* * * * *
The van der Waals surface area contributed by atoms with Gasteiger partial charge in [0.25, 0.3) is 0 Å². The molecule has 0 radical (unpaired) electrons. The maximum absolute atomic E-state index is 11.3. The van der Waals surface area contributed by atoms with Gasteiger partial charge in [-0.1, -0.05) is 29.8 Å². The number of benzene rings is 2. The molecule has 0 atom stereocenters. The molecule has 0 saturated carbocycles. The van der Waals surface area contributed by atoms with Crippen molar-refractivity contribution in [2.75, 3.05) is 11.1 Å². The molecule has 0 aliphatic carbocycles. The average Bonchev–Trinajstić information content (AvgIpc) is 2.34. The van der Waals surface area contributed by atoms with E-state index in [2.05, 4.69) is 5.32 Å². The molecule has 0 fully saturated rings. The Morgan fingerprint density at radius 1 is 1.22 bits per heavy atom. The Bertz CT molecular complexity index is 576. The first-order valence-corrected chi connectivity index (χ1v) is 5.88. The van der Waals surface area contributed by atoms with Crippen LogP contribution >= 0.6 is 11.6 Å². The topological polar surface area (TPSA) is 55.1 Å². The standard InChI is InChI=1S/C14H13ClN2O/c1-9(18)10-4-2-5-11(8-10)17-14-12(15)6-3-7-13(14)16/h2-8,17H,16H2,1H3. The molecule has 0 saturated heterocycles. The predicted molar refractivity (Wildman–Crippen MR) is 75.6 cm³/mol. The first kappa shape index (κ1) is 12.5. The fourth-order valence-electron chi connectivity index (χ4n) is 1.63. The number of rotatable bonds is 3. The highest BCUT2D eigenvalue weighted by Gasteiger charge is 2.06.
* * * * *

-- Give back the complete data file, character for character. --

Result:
The van der Waals surface area contributed by atoms with Gasteiger partial charge in [0.25, 0.3) is 0 Å². The molecule has 0 radical (unpaired) electrons. The maximum absolute atomic E-state index is 11.3. The van der Waals surface area contributed by atoms with Gasteiger partial charge in [-0.1, -0.05) is 29.8 Å². The number of benzene rings is 2. The molecule has 0 atom stereocenters. The molecule has 0 saturated carbocycles. The van der Waals surface area contributed by atoms with Crippen molar-refractivity contribution in [2.75, 3.05) is 11.1 Å². The molecule has 0 aliphatic carbocycles. The average Bonchev–Trinajstić information content (AvgIpc) is 2.34. The van der Waals surface area contributed by atoms with E-state index in [2.05, 4.69) is 5.32 Å². The molecule has 0 fully saturated rings. The Morgan fingerprint density at radius 1 is 1.22 bits per heavy atom. The Bertz CT molecular complexity index is 576. The first-order valence-corrected chi connectivity index (χ1v) is 5.88. The van der Waals surface area contributed by atoms with Crippen LogP contribution >= 0.6 is 11.6 Å². The topological polar surface area (TPSA) is 55.1 Å². The standard InChI is InChI=1S/C14H13ClN2O/c1-9(18)10-4-2-5-11(8-10)17-14-12(15)6-3-7-13(14)16/h2-8,17H,16H2,1H3. The molecule has 0 saturated heterocycles. The predicted molar refractivity (Wildman–Crippen MR) is 75.6 cm³/mol. The first kappa shape index (κ1) is 12.5. The fourth-order valence-electron chi connectivity index (χ4n) is 1.63. The number of rotatable bonds is 3. The highest BCUT2D eigenvalue weighted by Gasteiger charge is 2.06.